Dilmah Conservation endeavoured on a unique initiative to preserve and foster Sri Lanka’s indigenous community known as the ‘Veddah’. The Veddahs are said to have descended from the island’s first inhabitants, and their lives and livelihoods are deeply rooted in living in harmony with nature. They have specific methods of hunting, gathering and other traditions which are as unique as they are fascinating. These methods include their ways of setting traps for animals, various charms for wild animals including elephants, and methods of poison fishing herbs. The religion of the Veddahs is centered on a cult of ancestral spirits and various rituals and ceremonies. These include the famous ‘KiriKoraha’ ceremony which is performed for their ancestral spirits. Calling themselves “People of the Forest,” the Veddahs speak a distinct language which is of Indo-Aryan descent. The Veddah communities live in various parts of the country including in Bintanne, Rathugala, and Mahiyangana and in coastal areas as Trincomalee and Batticaloa.
As with many indigenous communities around the world, the Veddah community is made up of traditional hunter-gatherers, but deforestation and national development have greatly contributed to the shrinking of their traditional lands. This has caused a progressive decline in their number, and the community is at risk of losing its ancient traditions, which have been handed down from generation to generation.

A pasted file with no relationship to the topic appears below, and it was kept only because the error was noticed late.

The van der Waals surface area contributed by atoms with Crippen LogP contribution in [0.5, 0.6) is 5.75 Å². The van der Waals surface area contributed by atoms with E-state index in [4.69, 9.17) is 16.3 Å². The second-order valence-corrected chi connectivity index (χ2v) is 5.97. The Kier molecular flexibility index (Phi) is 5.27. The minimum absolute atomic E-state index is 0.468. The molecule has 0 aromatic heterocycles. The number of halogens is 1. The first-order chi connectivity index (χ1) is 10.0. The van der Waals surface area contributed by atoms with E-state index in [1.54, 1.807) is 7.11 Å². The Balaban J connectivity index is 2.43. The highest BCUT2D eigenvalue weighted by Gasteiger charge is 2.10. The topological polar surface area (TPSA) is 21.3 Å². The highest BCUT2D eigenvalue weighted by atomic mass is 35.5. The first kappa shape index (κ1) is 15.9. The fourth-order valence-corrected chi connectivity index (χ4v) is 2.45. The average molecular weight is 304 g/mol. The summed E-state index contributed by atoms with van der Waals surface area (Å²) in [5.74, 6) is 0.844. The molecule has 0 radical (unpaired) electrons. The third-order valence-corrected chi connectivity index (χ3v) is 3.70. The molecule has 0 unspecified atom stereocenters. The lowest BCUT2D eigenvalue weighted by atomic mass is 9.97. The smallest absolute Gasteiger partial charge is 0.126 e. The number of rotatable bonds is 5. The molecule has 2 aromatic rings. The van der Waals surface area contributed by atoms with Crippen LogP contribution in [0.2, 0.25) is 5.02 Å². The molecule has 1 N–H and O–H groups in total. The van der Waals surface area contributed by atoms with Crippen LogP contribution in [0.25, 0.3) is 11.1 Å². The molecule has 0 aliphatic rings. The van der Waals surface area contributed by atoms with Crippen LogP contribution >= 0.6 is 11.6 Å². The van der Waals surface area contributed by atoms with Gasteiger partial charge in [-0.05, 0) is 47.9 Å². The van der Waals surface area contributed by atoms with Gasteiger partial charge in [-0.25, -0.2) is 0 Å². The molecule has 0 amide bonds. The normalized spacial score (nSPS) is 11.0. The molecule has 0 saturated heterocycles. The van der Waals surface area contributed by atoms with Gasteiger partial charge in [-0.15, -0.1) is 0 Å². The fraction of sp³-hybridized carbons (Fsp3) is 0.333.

In keeping with Dilmah’s commitment to supporting community upliftment and the environment, Dilmah Conservation has stepped forward to assist the indigenous Veddah community of Sri Lanka to maintain their cultural identity.
Dilmah Conservation’s Veddah Community Upliftment Programme is aimed at aiding the preservation of the indigenous Veddah community culture and identity, while facilitating opportunities for dignified means of livelihood.